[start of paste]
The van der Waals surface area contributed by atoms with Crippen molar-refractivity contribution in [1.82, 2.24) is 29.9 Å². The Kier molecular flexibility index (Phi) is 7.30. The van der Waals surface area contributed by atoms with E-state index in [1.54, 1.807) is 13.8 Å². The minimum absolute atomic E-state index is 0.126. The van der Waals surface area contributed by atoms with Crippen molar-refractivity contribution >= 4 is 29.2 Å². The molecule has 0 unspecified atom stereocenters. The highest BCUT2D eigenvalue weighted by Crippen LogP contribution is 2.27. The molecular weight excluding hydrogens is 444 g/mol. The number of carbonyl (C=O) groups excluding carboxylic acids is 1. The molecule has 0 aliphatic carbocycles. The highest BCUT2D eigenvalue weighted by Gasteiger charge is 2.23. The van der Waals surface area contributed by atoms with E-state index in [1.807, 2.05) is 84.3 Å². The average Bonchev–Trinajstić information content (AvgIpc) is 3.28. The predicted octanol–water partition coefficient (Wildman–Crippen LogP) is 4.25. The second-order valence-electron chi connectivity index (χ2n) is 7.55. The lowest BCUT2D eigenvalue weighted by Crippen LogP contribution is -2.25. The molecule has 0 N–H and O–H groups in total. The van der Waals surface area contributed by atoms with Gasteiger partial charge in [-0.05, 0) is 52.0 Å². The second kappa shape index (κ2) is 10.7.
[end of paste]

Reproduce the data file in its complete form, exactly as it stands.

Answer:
The van der Waals surface area contributed by atoms with Crippen molar-refractivity contribution in [1.82, 2.24) is 29.9 Å². The Kier molecular flexibility index (Phi) is 7.30. The van der Waals surface area contributed by atoms with E-state index in [1.54, 1.807) is 13.8 Å². The minimum absolute atomic E-state index is 0.126. The van der Waals surface area contributed by atoms with Crippen molar-refractivity contribution >= 4 is 29.2 Å². The molecule has 0 unspecified atom stereocenters. The highest BCUT2D eigenvalue weighted by Crippen LogP contribution is 2.27. The molecular weight excluding hydrogens is 444 g/mol. The number of carbonyl (C=O) groups excluding carboxylic acids is 1. The molecule has 0 aliphatic carbocycles. The highest BCUT2D eigenvalue weighted by Gasteiger charge is 2.23. The van der Waals surface area contributed by atoms with E-state index in [1.807, 2.05) is 84.3 Å². The average Bonchev–Trinajstić information content (AvgIpc) is 3.28. The predicted octanol–water partition coefficient (Wildman–Crippen LogP) is 4.25. The second-order valence-electron chi connectivity index (χ2n) is 7.55. The lowest BCUT2D eigenvalue weighted by Crippen LogP contribution is -2.25. The molecule has 0 N–H and O–H groups in total. The van der Waals surface area contributed by atoms with Gasteiger partial charge in [-0.05, 0) is 52.0 Å². The second kappa shape index (κ2) is 10.7.